Airtightness is the measured airflow through a building at a pressure of 50 pascals (pa). This is known as the Q50. Under Section 8.5: Assessment of the PAS 2035 retrofit standard, an airtightness test may be required to test the air permeability of the building envelope, using an approved method, including identification of key leakage locations.
It is only mandatory for Path C risk levels, however, PAS 2035 additionally states that testing of the air permeability of the building envelope may be useful irrespective of the assessed level of risk, and should be carried out at the discretion of the Retrofit Coordinator.
PAS 2035 states:
If the post-retrofit is better or expected to be better (less) than 5m³/hr/m² then continuous running ventilation such as Mechanical Ventilation with Heat Recovery (MVHR) also called Heat Recovery Ventilation or Mechanical Extract Ventilation (MEV) is recommended.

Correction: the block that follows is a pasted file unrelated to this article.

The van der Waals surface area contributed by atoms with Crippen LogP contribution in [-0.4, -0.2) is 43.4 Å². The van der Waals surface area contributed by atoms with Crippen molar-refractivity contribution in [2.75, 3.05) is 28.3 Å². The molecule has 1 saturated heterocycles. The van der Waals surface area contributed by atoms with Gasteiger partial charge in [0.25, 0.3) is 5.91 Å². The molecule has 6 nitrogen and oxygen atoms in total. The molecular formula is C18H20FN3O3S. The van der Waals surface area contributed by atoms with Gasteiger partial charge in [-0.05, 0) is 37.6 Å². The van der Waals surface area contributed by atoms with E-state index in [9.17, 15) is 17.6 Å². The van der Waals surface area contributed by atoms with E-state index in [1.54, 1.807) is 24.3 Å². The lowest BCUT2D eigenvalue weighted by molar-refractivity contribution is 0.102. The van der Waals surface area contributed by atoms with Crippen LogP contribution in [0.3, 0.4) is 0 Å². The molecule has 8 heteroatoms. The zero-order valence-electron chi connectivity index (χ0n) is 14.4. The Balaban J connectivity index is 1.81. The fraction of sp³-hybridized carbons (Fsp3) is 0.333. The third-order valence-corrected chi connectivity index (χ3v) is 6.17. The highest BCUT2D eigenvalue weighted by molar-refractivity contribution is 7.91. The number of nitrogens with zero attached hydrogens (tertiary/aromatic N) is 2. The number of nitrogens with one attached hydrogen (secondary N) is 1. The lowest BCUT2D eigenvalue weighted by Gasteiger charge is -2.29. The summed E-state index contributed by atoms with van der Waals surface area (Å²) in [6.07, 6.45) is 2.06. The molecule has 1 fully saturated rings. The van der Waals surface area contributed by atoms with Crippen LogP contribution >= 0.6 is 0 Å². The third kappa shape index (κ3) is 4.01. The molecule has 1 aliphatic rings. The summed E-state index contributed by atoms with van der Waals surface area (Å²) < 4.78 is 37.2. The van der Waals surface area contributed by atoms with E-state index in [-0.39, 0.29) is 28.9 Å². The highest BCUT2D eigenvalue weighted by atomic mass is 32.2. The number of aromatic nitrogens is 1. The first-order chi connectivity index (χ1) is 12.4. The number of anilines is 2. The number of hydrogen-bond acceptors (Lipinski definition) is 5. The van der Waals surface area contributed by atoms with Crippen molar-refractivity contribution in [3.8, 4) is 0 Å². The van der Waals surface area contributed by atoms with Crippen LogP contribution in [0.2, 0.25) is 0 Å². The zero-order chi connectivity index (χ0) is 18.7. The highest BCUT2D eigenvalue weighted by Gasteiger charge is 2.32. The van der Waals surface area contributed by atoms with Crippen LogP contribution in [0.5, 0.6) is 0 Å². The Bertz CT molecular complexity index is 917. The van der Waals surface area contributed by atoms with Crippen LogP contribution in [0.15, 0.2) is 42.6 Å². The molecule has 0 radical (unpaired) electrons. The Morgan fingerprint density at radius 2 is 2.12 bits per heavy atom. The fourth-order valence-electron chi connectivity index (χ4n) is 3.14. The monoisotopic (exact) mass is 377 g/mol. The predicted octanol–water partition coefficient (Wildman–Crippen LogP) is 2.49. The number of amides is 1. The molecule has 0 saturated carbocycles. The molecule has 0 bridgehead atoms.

If post-retrofit Q50 is worse (i.e. the building is leakier) than 5m³/hr/m², trickle vents with intermittent or passive ventilation are permitted.
There is a specific requirement for the air tightness testing of Path C (high risk) retrofit projects but there is also a strong argument for testing both pre and post-retrofit in respect of all pathways.
The magical figure of 5m³/hr/m² can be checked very quickly and easily prior to any works being carried out. Undertaken early along the specification timeline an airtightness test can help define the measures that may or may not be appropriate, hence driving potential efficiencies.
A pre and post-works test can act as quality assurance against the installed energy efficiency measures (EEMs) and also to confirm the final Q50.
PAS 2035 Blower Door Test